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US consumers are drinking more bottled water than any other packaged beverage, with the category outselling carbonated soft drinks by volume for the first time in history, according to the International Bottled Water Association (IBWA) and the Beverage Marketing Corporation (BMC).
Bottled water sales increased by 10% in 2016, and now total $16 billion at wholesale level. Total US bottled water consumption grew 8.6% in 2016 to reach 12.8 billion gallons – up from 11.8 billion gallons in 2015 – while individual consumption amounted to 39.3 gallons per person. In contrast, average consumption of carbonated soft drinks fell to around 38.5 gallons per person, the BMC figures show.
It makes bottled water both the healthiest and most popular drink in the country, the two organisations claimed.
The data makes good on a prediction made last year that bottled water sales would overtake fizzy drink sales by 2017 at the latest.
BMC chairman and CEO Michael C Bellas said: “Bottled water effectively reshaped the beverage marketplace. When Perrier first entered the country in the 1970s, few would have predicted the heights to which bottled water would eventually climb. Where once it would have been unimaginable to see Americans walking down the street carrying plastic bottles of water, or driving around with them in their cars’ cup holders, now that’s the norm.
“With the exception of two relatively small declines in 2008 and 2009 – when most beverage categories contracted – bottled water volume grew every year from 1977 to 2016. This period included 17 double-digit annual volume growth spurts. Since resuming growth in 2010, bottled water volume has consistently enlarged at solid single-digit percentage rates.”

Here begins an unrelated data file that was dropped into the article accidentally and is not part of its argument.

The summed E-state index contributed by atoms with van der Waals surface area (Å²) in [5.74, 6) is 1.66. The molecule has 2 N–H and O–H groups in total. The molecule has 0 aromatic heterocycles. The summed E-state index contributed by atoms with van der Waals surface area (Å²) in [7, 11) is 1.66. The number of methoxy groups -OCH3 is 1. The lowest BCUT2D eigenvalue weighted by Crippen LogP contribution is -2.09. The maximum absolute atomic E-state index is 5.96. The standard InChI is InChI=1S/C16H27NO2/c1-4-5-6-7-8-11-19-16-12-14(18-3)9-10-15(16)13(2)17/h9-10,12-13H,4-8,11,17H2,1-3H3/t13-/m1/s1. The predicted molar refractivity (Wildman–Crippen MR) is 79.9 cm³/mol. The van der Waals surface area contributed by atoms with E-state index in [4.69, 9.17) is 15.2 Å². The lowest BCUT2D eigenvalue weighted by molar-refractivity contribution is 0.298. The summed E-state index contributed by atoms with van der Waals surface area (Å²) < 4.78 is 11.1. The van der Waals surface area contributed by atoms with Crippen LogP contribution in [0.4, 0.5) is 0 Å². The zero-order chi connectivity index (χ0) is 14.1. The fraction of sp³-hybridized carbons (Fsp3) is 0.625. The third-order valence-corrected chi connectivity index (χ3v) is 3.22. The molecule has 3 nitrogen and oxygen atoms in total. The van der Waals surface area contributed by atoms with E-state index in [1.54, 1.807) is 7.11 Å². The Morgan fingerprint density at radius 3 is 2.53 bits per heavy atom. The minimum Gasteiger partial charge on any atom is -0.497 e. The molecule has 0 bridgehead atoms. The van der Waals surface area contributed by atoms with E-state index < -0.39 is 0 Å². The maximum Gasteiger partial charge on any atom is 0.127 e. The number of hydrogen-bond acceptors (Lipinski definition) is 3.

A Harris Poll survey for the IBWA showed that 86% of people purchased bottled water. The amount consumed in 2016 was a record in volume terms and 4 billion gallons higher than it was ten years ago, while the soft drinks sector endured its 11th consecutive year of volume decline.
Consumers are turning their backs on sugary drinks, so much so that companies like PepsiCo are shifting their focus away from carbonates.
Joe Doss, IBWA president and CEO, said: “Bottled water’s versatility makes it suitable for consumption at any time of day and in just about any setting or situation. It doesn’t need to be kept cold (like soft drinks or juice) or warm (like conventional coffee or tea). And various packaging types – ranging from 3- and 5-gallon bottles used in homes and offices to single-serve containers sold at retail locations – facilitate a variety of uses.
“Amid worries about obesity, diabetes, heart disease, and other health matters, bottled water’s lack of calories and artificial ingredients, convenience, and refreshing taste attracts health-conscious consumers. And as some consumers are becoming wary of artificial sweeteners, they are abandoning diet as well as regular soda and instead are switching to bottled water.
“Bottled water’s environmental footprint is the lowest of any packaged beverage, according to a life cycle assessment conducted by Quantis.
“And when it comes to overall water use, the bottled water industry is actually a small and efficient water user. Bottled water uses only 0.011% of all water used in the United States.”
© FoodBev Media Ltd 2020
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